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8 Tips for Shooting Extremely Wide Angles-Guest Post

Posted in Guest Post with tags , , , , , , , , , , , , , , , , , , , , on May 18, 2009 by Rafi Greenstein

* Photo by me at the Veteran’s Day Parade in NYC.

Wide angle photography can be fun and challenging at the same time. On one hand, it’s great to pull in so much of a scene with a single shot. On the other hand, it can be difficult to produce a well composed photo at such a wide perspective. So I’ve pulled together a few photos and pieces of advice for shooting with wide angle lenses.

For the purpose of this article, we’ll consider anything at or below 30mm (full frame equiv) to be a wide angle.

Read the rest at… Click Here!

Photography Business: The Next Level-Guest Post

Posted in Guest Post with tags , , , , , , , , , , , , , , , , , , , , , , , on April 29, 2009 by Rafi Greenstein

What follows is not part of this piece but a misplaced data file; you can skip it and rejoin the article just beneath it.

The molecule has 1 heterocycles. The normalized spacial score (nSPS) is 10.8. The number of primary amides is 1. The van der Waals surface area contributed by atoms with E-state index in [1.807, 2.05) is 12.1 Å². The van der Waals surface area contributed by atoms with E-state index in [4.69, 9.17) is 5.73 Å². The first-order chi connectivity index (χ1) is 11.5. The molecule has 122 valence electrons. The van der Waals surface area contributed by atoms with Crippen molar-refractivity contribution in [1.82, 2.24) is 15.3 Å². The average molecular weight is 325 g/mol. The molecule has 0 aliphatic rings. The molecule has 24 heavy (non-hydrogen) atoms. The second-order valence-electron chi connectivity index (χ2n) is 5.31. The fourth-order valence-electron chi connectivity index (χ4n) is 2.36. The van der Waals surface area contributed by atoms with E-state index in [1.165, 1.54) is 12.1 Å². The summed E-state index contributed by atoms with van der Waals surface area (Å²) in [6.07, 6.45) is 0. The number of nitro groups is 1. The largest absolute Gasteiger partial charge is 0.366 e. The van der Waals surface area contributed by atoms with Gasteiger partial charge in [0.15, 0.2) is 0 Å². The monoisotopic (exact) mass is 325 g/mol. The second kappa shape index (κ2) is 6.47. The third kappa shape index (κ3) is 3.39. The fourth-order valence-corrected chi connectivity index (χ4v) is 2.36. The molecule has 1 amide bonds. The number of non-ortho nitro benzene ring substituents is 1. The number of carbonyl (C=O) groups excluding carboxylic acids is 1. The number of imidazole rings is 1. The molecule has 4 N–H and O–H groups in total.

This article was written by Tasha Schalk of Redwall Photo. Adapted with permission from

You know how to take great pictures, you get a lot of praise on Flickr and from friends and family, but what next? How do you market yourself as a photographer? How to do you start up a small business? Photography and marketing are two completely different talents, and it can be daunting to make the leap from amateur photographer to semi-professional. Below are a few steps that might make the transition a little easier.

Read the rest of this great article at: Epic

Profitable Pricing Strategy-Guest Post

Posted in Guest Post with tags , , , , , , , , , , , , , , , , , , , , , , , on April 28, 2009 by Rafi Greenstein


*A photo I took on the   last  day Astroland would be open.

A guest post by

How to make the most out of selling your photography: